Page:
Why Lord Bolingbroke is more interesting than OJ.

If I ever get to nominate the father of Anglo American constitutionalism, I will nominate Lord Bolingbroke (Henry St John, 1st Viscount Bolingbroke). Bolingbroke was the person who invented that particular discourse of constitutionalist opposition which really, more than anything else I believe, defines and identifies the presence Anglo-American constitutionalism. That is the discourse that couches arguments for constitutional reform and revision in historicist terms, creating the discursive illusion of moving backward when in fact moving forward.

Resorts to this technique are so ubiquitous in American constitutional law that I’m hoping that I do not have to belabor the point. But it is also definingly present in English constitutional history, be it that of the conservative constitutionalism of Bolingbroke during the Walpole era; the radical constitutionalism of the late 18th century; or the counter-reformation constitutionalism of Dicey. Interestingly, the two most prominent English constitutional theorists who refused to endorse this historicist approach, Bentham and Paine, are today mere footnotes in English present-day constitutional law (but see Dicey’s Law and Opinion in England on Bentham).

(We might also note that the same rhetorical technique is frequently found outside the Anglo American system as well: i.e., people seeking to reproach or change an existing constitutional system by portraying that change of reproach as a call to return to some historically defined constitutional purity. It is notable, for example, that despite the civilian distaste for precedent, the Conseil d'├ętat uses a precedent-based form of legal argument to keep the government in check. Perhaps a better example of the universality of this kind of trope can be found in the work of Confucius, who frequently invoked the principled practices of a more esteemed time to reprimand contemporary kings.)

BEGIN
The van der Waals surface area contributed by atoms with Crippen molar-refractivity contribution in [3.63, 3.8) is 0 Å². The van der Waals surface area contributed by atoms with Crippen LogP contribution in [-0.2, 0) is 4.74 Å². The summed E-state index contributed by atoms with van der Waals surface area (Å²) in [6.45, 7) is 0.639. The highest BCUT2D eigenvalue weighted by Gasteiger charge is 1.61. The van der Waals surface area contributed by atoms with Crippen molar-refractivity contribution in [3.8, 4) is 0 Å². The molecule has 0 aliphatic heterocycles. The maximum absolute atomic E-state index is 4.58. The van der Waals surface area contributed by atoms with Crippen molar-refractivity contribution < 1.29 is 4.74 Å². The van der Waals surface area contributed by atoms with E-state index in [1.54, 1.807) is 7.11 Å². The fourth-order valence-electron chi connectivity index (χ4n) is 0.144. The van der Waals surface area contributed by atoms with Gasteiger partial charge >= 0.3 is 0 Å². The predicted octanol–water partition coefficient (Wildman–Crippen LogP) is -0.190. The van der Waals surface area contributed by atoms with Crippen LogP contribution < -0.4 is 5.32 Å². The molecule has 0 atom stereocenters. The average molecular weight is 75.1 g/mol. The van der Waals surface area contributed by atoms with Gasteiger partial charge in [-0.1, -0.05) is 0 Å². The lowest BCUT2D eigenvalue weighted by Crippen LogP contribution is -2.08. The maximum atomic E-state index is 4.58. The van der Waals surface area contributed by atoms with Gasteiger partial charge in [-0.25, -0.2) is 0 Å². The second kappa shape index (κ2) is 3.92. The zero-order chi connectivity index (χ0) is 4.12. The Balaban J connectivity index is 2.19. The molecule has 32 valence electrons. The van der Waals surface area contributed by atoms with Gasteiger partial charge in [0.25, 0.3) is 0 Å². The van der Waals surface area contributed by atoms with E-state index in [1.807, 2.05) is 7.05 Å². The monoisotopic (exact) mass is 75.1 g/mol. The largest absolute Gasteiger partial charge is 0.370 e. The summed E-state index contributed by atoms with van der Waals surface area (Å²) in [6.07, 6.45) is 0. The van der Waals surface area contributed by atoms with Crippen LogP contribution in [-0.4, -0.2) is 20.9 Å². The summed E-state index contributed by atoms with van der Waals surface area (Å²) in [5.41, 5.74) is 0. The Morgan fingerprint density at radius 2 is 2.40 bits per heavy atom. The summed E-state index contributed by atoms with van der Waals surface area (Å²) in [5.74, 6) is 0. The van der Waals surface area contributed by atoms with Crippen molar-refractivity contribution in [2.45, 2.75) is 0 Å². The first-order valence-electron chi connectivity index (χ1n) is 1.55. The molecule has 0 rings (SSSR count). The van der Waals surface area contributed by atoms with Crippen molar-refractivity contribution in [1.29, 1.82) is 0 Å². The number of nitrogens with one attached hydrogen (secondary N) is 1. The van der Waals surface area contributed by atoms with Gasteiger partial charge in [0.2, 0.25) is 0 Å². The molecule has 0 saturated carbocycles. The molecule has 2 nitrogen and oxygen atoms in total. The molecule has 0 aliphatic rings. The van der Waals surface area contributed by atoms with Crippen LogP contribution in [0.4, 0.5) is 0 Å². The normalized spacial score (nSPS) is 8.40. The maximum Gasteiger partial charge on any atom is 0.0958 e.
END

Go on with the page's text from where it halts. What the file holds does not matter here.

But there is one interesting different between American and English uses of this trope, at least historically. Both American constitutional history and English constitutional history can be seen as being ‘two-tiered’, to use Ackerman’s famous phrase. And at a superficial glance, one of the things that seems characteristic of American higher-tier constitution making, at least post 1787, is the relative absence of this kind of trope. In England, at least up to the end of the 19th century, it was exactly the opposite – constitutional moments were characterized by the distinctive presence of this trope, compared to times of more normal constitutional lawmaking. Why this is, I don’t know. But I suspect that it has to do with the written quality of the American constitution. Bolingbrokian™ appeals to historicist authority were quite common in America during the period of constitutional agitation leading up to the Revolutionary War.

The upshot? Maybe it’s that a constitutional moment is not simply characterized by a mobilized discourse, but by distinctive forms of mobilized discourse, whose term of reference and authority are different from those that normally operate in constitutional politics. It may be in the emergence of this different discourse, and not some symbolic actions of a constitutional elite (as read Ackerman to suggest), that the signaling of the onset of a constitutional moment takes place.